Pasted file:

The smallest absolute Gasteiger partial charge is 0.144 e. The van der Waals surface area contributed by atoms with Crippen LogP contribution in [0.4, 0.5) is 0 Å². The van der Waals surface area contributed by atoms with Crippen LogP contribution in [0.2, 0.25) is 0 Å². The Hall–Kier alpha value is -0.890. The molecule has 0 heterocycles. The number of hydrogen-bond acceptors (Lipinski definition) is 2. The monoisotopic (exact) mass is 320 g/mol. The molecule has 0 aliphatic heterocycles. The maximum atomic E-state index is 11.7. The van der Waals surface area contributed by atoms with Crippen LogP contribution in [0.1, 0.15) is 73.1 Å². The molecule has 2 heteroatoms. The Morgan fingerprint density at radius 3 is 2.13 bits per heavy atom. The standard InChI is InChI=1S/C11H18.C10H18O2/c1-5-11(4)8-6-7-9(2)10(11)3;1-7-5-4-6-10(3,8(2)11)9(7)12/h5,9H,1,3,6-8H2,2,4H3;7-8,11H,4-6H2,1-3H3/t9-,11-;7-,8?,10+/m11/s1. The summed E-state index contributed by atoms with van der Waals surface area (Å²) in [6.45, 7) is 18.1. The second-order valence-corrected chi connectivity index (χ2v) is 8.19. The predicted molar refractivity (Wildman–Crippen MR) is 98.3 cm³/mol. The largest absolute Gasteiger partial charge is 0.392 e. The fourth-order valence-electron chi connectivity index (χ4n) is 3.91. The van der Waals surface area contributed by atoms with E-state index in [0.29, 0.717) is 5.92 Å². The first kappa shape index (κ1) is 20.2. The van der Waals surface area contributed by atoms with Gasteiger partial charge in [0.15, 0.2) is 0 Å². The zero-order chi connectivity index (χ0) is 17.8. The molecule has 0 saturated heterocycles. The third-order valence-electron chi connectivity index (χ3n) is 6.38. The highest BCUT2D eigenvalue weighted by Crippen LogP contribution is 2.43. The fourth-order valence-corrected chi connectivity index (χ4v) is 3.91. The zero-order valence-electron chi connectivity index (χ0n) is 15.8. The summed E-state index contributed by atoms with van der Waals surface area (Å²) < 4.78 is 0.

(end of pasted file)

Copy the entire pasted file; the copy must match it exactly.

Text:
The smallest absolute Gasteiger partial charge is 0.144 e. The van der Waals surface area contributed by atoms with Crippen LogP contribution in [0.4, 0.5) is 0 Å². The van der Waals surface area contributed by atoms with Crippen LogP contribution in [0.2, 0.25) is 0 Å². The Hall–Kier alpha value is -0.890. The molecule has 0 heterocycles. The number of hydrogen-bond acceptors (Lipinski definition) is 2. The monoisotopic (exact) mass is 320 g/mol. The molecule has 0 aliphatic heterocycles. The maximum atomic E-state index is 11.7. The van der Waals surface area contributed by atoms with Crippen LogP contribution in [0.1, 0.15) is 73.1 Å². The molecule has 2 heteroatoms. The Morgan fingerprint density at radius 3 is 2.13 bits per heavy atom. The standard InChI is InChI=1S/C11H18.C10H18O2/c1-5-11(4)8-6-7-9(2)10(11)3;1-7-5-4-6-10(3,8(2)11)9(7)12/h5,9H,1,3,6-8H2,2,4H3;7-8,11H,4-6H2,1-3H3/t9-,11-;7-,8?,10+/m11/s1. The summed E-state index contributed by atoms with van der Waals surface area (Å²) in [6.45, 7) is 18.1. The second-order valence-corrected chi connectivity index (χ2v) is 8.19. The predicted molar refractivity (Wildman–Crippen MR) is 98.3 cm³/mol. The largest absolute Gasteiger partial charge is 0.392 e. The fourth-order valence-electron chi connectivity index (χ4n) is 3.91. The van der Waals surface area contributed by atoms with E-state index in [0.29, 0.717) is 5.92 Å². The first kappa shape index (κ1) is 20.2. The van der Waals surface area contributed by atoms with Gasteiger partial charge in [0.15, 0.2) is 0 Å². The zero-order chi connectivity index (χ0) is 17.8. The molecule has 0 saturated heterocycles. The third-order valence-electron chi connectivity index (χ3n) is 6.38. The highest BCUT2D eigenvalue weighted by Crippen LogP contribution is 2.43. The fourth-order valence-corrected chi connectivity index (χ4v) is 3.91. The zero-order valence-electron chi connectivity index (χ0n) is 15.8. The summed E-state index contributed by atoms with van der Waals surface area (Å²) < 4.78 is 0.